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Strategies to Save

The Ultimate Guide to Handling Your Emergency Fund

Editorial Note: The editorial content on this page is not provided or commissioned by any financial institution. Any opinions, analyses, reviews, statements or recommendations expressed in this article are those of the author’s alone, and may not have been reviewed, approved or otherwise endorsed by any of these entities prior to publication.

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Unexpected expenses have a way of popping up at the worst possible times. A good way to be prepared is having an emergency fund. An emergency fund is money put aside to use when something comes up and you need money right away.

One example of an unexpected financial emergency is a car repair – and they are not cheap. The average cost of car repairs after an accident can range anywhere from $50 to $1,500+.

The Federal Reserve recently reported that 4 out of 10 people in 2017 would have difficulty paying for a financial emergency of $400. Instead of having an emergency fund to rely on, these people may use credit cards to pay off the bill, only racking up more debt, or asking someone else to fund them the money.

Don’t let an unexpected expense put your finances in jeopardy. In this guide, we’ll explain how much to save in an emergency fund and where to keep yours stashed.

What is an emergency fund?

An emergency fund is money put aside specifically for an unexpected financial emergency. These funds are there to help you tackle an emergency so you don’t have to take on debt to cover expenses.

There are many reasons why you might need an emergency fund. Some of the most common scenarios include:

  • Handle an unexpected medical cost
  • Pay for car repairs after an accident
  • Provide liquid assets in the event of a job loss
  • Use toward an unexpected home repair

And once you use your emergency fund, it’s essential to start saving again right away. You don’t want to be unprepared for anything else that can come up.

Deciding how much to set aside for a rainy day is a question with multiple answers. In the next section, we’ll look at a few different rules of thumb for saving amounts.

How much money you should save

When you start saving money for your emergency fund, you should strive to cover your financial needs that are based on your individual income and living expenses. Single-income families may differ from dual-income families, and self-employed may differ than those who have full-time jobs.

Here are a few good rules of thumb when determining how much to save:

3 months: Best for singles

If you are single with a steady job, saving three months can work well. You only have yourself to worry about so it’s only your living expenses that will need to be covered, rather than those of a spouse or children.

6 months: Best for married couples with kids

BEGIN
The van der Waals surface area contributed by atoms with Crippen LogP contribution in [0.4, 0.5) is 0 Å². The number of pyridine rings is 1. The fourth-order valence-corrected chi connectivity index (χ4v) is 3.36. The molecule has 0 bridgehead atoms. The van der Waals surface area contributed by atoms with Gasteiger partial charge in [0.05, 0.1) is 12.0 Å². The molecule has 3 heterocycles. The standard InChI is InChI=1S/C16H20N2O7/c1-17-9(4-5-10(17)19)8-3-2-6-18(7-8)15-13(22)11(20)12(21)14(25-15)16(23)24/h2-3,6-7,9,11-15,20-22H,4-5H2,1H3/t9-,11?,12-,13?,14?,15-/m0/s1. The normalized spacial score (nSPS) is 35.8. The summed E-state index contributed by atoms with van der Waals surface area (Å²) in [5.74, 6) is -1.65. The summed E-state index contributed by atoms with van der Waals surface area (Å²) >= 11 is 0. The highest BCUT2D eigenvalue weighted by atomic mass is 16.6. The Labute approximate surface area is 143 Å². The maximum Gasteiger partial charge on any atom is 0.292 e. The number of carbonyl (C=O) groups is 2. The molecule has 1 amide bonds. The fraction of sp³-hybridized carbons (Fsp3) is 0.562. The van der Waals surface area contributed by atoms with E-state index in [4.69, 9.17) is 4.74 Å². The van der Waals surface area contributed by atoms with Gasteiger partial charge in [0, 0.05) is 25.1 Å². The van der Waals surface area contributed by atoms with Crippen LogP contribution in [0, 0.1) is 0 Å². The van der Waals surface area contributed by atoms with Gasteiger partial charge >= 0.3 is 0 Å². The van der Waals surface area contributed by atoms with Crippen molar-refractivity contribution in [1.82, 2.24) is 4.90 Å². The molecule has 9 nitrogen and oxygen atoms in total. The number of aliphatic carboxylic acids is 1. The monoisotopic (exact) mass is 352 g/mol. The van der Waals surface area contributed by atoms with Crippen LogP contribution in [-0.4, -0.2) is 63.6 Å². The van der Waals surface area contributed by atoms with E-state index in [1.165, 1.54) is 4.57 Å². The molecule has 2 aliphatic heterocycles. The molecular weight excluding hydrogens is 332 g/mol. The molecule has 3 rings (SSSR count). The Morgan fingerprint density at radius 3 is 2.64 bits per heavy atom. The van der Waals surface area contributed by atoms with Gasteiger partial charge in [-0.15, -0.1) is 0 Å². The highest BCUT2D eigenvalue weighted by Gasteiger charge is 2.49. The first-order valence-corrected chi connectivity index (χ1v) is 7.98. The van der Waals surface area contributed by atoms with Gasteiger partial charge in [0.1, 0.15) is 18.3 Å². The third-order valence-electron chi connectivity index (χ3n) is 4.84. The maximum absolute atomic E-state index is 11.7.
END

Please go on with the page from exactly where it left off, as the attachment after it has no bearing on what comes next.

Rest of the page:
Those who have a spouse and children will likely need to save more money than those who are independent. Six months should cover the costs for those who are married with a stable income and have young children living with them.

9+ months: Best for the self-employed

Anyone who is self-employed or with infrequent income, such as freelancers, can benefit by saving more than those who have a stable income. Nine months is a good go-to target. This way you’re able to pay for any unexpected emergency, such as car damage, or the loss of a client or project.

Where to keep your emergency fund

Now that you know why you should have an emergency fund, it’s time to decide which accounts are best to stow away your cash.

Two popular accounts for emergency funds are savings accounts and certificates of deposit (CDs). A savings account at a financial institution allows you to earn interest on your funds. Savings accounts can be ideal for emergency situations because it’s easy to write a check and access funds via wire transfer or an ATM.

CDs are deposit accounts which require you to keep your money stowed away for a particular time frame. In return for keeping your funds tied up longer, you can receive a higher rate of return than you typically would with a savings account

There are also CD ladders, which should not be confused with CDs. A CD ladder a strategy used to open multiple CDs with different terms. The idea is that you’ll have a new CD maturing every few months or so, giving you more flexibility in how often you can access the funds in those accounts.

With all the different accounts out there, it’s hard to know exactly why a savings account or a CD is the best option for emergency funds. But there are some distinctions to watch out for.

Unlike stocks and mutual funds, which have principal risk so you can lose money, savings accounts and CDs do not. This is incredibly important for an emergency fund. You don’t want your emergency fund to go down when the market does and therefore, not be able to withdraw the exact amount you need.

Why checking accounts aren’t the best options for savings

A checking account is similar to savings and CDs because it doesn’t have principal risk. You can access your money freely without any limitations, which can also be a negative. If you can access your funds at any time, you may find yourself withdrawing from your checking when it’s not necessarily an emergency. Plus, the rates for a checking account are usually much lower than those with a savings account or CD.

You want to be able to access your money when needed, but you also want to be able to save it so it’s there should an emergency pop up. A savings account allows you to get your money fast while CDs can take a few days and with a penalty. As for CD ladders, the full balance is not usually available, only a portion of what’s in your accounts.

Savings accounts vs. CDs for your emergency fund

When deciding on savings accounts or CDs for your emergency fund, there are several factors to take into consideration. Let’s take a look at the pros and cons for these two accounts to gain a better perspective on which might work best for you.